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Art to bump into

Bec Dean

Poolside Manifesto, Forgetting Tuesday Poolside Manifesto, Forgetting Tuesday
Love Tester, a site-specific, installation-based project opened at the Virus Lounge, a gaming centre on Francis Street in Northbridge Perth, one hot, late-summer night. Regular clientele were locked away behind glass in a grid of computer consoles, air-conditioned, seemingly oblivious to the swelling art crowd and intent on blowing their opponents’ virtual brains out.

Here they creep through dark labyrinthine environments, avoiding ghouls and zombies in search of the prize. In our case, we are informed, the prize is art, and the labyrinth is a somewhat brighter (if no less seedy) Northbridge. The zombies are self-explanatory, especially on a Friday night.

The arcade game, Timezone, pac-man, pinball, Playstation and Pot-Black are all plundered in Love Tester’s hot-pink, heat-sealed promotional material. We get it already! Love Tester is the product of Nintendo-generation boredom, short attention spans and engagement with a local arts scene that continuously battles the seemingly effortless high production values of popular culture. Pilar Mata Dupont’s opening-night performance, Estrella the Pony, engaged the audience with the generational theme of the Love Tester. A 20-something woman with a My Little Pony fetish grooms a life-sized plastic horse in the Virus Lounge car park.

Love Tester is the latest attempt by 2 curators and 13 young artists to shift the local visual arts paradigm from the confines of gallery-based exhibitions and thrust it in the face (or at least the peripheral vision) of the general public. It follows similar successful event-based and site-specific projects including Hotel 6151 (2002), Peep-in-Death (2002) and the video-based Drive-by (1999) to which it is more closely aligned.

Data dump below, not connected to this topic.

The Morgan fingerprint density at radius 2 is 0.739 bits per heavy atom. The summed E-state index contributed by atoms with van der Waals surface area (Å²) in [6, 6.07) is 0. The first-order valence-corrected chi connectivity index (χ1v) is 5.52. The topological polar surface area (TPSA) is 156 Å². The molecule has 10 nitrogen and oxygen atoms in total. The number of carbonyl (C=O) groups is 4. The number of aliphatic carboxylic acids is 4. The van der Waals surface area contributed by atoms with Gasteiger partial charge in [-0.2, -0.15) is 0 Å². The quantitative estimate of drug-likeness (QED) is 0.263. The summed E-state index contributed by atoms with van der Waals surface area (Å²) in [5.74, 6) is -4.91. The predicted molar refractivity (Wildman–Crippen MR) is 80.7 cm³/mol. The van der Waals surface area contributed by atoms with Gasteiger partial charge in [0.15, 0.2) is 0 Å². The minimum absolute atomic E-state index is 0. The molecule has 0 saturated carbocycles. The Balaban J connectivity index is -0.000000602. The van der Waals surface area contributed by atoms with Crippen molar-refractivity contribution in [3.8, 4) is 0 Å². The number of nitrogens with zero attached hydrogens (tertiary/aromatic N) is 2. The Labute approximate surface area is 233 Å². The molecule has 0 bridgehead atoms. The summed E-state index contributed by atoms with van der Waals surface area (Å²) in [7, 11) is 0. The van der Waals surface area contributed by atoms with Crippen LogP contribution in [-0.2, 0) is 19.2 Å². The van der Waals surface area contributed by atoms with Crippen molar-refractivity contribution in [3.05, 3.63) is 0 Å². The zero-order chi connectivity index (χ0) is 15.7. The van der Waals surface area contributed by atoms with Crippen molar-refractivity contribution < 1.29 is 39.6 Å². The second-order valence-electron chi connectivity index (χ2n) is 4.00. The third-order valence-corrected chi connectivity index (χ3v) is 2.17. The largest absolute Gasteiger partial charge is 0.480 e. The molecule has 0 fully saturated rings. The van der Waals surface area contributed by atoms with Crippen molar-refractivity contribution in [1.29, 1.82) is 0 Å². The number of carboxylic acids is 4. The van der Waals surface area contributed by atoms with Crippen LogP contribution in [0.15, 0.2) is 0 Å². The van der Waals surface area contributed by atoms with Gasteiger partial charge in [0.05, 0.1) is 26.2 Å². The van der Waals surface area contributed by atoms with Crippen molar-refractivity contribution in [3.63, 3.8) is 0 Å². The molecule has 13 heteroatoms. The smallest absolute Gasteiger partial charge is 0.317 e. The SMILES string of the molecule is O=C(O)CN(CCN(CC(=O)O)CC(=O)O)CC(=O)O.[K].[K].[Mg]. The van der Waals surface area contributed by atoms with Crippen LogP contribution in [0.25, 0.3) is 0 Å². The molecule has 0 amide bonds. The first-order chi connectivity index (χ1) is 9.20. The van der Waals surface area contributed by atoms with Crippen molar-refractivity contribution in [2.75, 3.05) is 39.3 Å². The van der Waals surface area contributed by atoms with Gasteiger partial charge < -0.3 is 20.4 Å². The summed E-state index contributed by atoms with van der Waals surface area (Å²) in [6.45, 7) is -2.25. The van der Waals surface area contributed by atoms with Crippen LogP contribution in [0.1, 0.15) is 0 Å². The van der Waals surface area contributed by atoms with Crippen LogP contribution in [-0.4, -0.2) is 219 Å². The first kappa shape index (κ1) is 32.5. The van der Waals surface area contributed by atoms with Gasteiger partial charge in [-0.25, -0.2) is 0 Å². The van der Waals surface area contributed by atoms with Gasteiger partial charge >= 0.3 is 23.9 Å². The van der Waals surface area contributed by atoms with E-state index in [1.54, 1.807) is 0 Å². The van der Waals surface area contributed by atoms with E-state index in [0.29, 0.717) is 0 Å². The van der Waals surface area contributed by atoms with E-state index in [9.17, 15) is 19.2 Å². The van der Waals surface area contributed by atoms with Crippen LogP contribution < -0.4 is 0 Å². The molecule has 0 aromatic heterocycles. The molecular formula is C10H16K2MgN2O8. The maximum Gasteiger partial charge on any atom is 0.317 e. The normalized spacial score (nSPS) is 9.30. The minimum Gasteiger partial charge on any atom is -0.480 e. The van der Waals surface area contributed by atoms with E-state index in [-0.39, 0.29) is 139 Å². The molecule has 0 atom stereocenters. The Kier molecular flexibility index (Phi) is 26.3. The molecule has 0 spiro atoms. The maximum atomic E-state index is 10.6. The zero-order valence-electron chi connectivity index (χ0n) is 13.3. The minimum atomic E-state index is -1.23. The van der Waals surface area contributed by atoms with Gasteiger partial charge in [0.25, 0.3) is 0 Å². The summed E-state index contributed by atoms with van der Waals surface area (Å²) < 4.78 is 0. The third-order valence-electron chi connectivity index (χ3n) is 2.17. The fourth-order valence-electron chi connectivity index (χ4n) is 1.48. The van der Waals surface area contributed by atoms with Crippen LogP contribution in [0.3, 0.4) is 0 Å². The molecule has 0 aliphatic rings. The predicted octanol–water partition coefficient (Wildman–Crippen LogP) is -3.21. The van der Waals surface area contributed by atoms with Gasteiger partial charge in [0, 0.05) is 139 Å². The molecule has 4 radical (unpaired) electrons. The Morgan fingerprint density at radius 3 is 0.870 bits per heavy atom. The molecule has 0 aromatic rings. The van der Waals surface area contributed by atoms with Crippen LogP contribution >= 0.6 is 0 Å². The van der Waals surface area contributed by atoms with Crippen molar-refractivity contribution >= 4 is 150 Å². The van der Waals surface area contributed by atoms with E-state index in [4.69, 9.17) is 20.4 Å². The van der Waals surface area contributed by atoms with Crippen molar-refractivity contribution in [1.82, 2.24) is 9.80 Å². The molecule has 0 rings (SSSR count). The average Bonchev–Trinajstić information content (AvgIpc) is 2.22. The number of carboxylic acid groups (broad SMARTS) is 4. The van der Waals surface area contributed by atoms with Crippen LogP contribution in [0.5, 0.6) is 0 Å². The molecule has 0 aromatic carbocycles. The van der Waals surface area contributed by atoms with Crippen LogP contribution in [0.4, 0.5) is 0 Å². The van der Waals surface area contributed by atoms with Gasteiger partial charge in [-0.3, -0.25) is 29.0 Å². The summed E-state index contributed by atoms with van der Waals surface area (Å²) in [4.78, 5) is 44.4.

Scattered between various Northbridge businesses, the locations of Love Tester’s individual works are disclosed on a map: large hot-pink symbols at each venue guide audiences from place to place. These measures largely avoid the risk of each intervention being subsumed within its environment, although investigations in the weeks following the jubilant opening night revealed some fragile points of connection between project aspirations and the actual work.

I searched in vain for Nathan Nisbet’s Bentley the Bear, an audio-visual collaboration between Mark McPherson and Philip Julian, putting its absence down to the kind of natural attrition that often occurs when site-specific works are displayed over long periods. Things break down. Julian and Nisbet’s Flow Form at Merizzi Travel did however successfully project its morphology of symbolic and design forms for the duration of the show.

Pearl Rasmussen and Danny Armstrong’s Empty Man Comic Strip stencil series was barely distinguishable from the greasy, black patina of chewing gum on the pavement of William Street, but this may have been its point. The artists’ subtle monochromatic animation is activated by the viewer only while walking, and staring down at the pavement.

Poolside Manifesto’s Forgetting Tuesday at Virus Lounge was easily the most resolved and engaging installation in the program. Consisting of a disturbing ice-cool, pastel wall painting and cut-outs illuminated by fluorescent lighting, the work takes its cues from retro fairy-story illustration and early learning texts such as the Janet and John series. Spanning at least 15 metres, this immersive work describes disembodied scenes, including a robin redbreast caught on a hook, and a boy flying his heart like a kite.

In Bennett Miller’s 2-part installation, Where’s The Love, at Pot Black and the WA Skydiving Academy, the artist repeats motifs from previous installations involving stuffed animals (this time, a leopard caught in a net) and a TV set showing the still, pixilated image of a cat, or boy. Enigmatic and indecipherable, Miller anticipates audience confusion with a quote from the late William Burroughs, “What is this asshole Bennett, who smokes two packs of cancer a day, really saying?”

Love Tester, AFWA’s Emerging Curator Project, curators Jess Clarke & Jennifer Lowe, various venues around Northbridge, Perth, March 28-April 20

RealTime issue #55 June-July 2003 pg. 36

© Bec Dean; for permission to reproduce apply to [email protected]

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